Highland Statistics Ltd Jump straight to Price and Order the book Outline Keywords Table of Contents Data sets and R code used Video files Support chapters Discussion board Outline This book presents Generalized Linear Models (GLM) and Generalized Linear Mixed Models (GLMM) based on both frequency-based and Bayesian concepts. The book uses the functions glm, lmer, glmer, glmmADMB, and also JAGS from within R. R code to construct, fit, interpret, and comparatively evaluate models is provided at every stage. Readers of this book have free access to: Chapter 1 of Zero Inflated Models and Generalized Linear Mixed Models with R. (2012a) Zuur, Saveliev, Ieno. See the Preface (and the text below) how to access the pdfs of these chapters. Keywords Table of contents Click for Table of contents Price and Order the book The paperback is priced at 49 GBP. Copyright statement This book is copyright material from Highland Statistics Ltd. Data sets and R code used in the book. Video file with general comments Alain Zuur Support chapters
RStudio Server Amazon Machine Image (AMI) - Louis Aslett Current AMI Quick Reference (27nd Jun 2015)Amazon instance type reference Click to launch through AWS web interface: What’s new recently? Easy Dropbox setup to make syncing files on/off server easy, including selective folder sync. Preinstalled RStudioAMI R package for server control. HVM AMIs for full current generation instance support. Defaults to high speed SSD drives (faster, zero IO costs, only $1pm in most regions). < Back to homepage Amazon’s EC2 platform provides a convenient environment for rapidly procuring computational resources in the cloud. To get started with the Amazon cloud, you must first signup for an AWS account if you don’t already have one. Click here for a simple video guide to using the AMIs listed here, or for more detailed information read on. What is this? If you want to run a server in the Amazon cloud, you have to select what system you are going to bootup. In particular, many common tools and dependencies are built-in. Why an RStudio AMI? AMI Release History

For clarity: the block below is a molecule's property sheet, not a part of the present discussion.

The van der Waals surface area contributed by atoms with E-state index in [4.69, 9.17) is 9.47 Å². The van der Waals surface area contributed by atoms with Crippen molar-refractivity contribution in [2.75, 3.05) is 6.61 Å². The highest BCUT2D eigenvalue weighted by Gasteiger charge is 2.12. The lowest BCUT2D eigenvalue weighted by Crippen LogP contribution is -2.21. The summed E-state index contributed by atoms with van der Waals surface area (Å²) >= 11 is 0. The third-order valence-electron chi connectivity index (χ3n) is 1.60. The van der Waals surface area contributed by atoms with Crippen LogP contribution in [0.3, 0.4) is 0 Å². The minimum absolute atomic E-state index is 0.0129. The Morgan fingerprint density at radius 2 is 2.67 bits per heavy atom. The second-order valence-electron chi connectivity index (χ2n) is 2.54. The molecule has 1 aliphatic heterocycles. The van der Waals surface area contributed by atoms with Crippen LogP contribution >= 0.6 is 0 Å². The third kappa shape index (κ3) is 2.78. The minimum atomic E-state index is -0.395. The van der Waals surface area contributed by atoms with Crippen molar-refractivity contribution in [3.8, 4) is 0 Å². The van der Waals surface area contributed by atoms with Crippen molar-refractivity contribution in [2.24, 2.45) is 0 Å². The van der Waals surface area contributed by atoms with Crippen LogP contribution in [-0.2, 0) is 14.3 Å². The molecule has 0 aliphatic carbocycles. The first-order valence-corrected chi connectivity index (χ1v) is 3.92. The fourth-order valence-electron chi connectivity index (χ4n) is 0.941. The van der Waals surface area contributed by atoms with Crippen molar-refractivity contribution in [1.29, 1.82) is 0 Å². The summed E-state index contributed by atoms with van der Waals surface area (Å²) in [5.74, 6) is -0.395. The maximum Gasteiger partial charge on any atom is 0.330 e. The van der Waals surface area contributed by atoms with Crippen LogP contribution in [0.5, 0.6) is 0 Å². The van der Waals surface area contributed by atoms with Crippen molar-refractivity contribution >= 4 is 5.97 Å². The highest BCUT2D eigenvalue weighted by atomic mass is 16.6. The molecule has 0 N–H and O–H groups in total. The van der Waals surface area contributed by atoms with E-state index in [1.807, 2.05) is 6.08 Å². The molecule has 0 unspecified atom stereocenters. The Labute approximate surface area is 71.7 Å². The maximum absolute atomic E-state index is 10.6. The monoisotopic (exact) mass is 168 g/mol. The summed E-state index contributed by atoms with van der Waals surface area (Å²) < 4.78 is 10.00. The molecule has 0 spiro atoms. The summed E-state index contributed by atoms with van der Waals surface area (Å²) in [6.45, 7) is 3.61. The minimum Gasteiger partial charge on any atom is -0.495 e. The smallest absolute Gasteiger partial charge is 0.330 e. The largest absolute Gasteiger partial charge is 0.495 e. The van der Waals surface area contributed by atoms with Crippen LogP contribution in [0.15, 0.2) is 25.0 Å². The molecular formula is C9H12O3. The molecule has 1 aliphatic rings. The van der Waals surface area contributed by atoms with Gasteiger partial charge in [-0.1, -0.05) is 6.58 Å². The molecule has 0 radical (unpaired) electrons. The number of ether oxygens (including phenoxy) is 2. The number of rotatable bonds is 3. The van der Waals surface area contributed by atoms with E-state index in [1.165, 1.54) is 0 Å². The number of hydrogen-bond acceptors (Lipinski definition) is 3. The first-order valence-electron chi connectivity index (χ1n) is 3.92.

Building an R Hadoop System - RDataMining.com: R and Data Mining This page shows how to build an R Hadoop system, and presents the steps to set up my first R Hadoop system in single-node mode on Mac OS X. After reading documents and tutorials on MapReduce and Hadoop and playing with RHadoop for about 2 weeks, finally I have built my first R Hadoop system and successfully run some R examples on it. Here I’d like to share my experience and steps to achieve that. Hopefully it will make it easier to try RHadoop for R users who are new to Hadoop. Before going through the complex steps below, let’s have a look what you can get, to give you a motivation to continue. Now let’s start. 1. 1.1 Download Hadoop Download Hadoop (hadoop-1.1.2-bin.tar.gz) at and then unpack it. 1.2 Set JAVA_HOME In conf/hadoop_env.sh, add the line below: export JAVA_HOME=/Library/Java/Home 1.3 Set up Remote Desktop and Enabling Self-Login ssh-keygen -t rsa -P "" cat $HOME/.ssh/id_rsa.pub >> $HOME/.ssh/authorized_keys 2. 2.1 Start Hadoop 3. 4.
10 tips for making your R graphics look their best So you've spent hours slaving over the code for a beautiful statistical graphic in R, and now you're ready to show it to the world. You might be printing it, embedding it in a document, or displaying it on the web. Don't do your graph a disservice by causing it to look anything less than perfect in its final venue. Here are 10 tips to help make sure your graphic will always look best. 1. Call the right device driver from a script It's tempting to just create graphics to the on-screen device (such as X11 on Linux or Quartz on MacOS) and then just use "Save As..." from the menu. The best practice is to create a script file that begins with a call to the device driver (usually pdf or png), runs the graphics commands, and then finishes with a call to dev.off(). png(file="mygraphic.png",width=400,height=350)plot(x=rnorm(10),y=rnorm(10),main="example")dev.off() 2. If you plan to print your graphic, you want to use a vector-based format. 3. 4. 5. For PNG graphs, it's a bit tricker. dev.off() 6.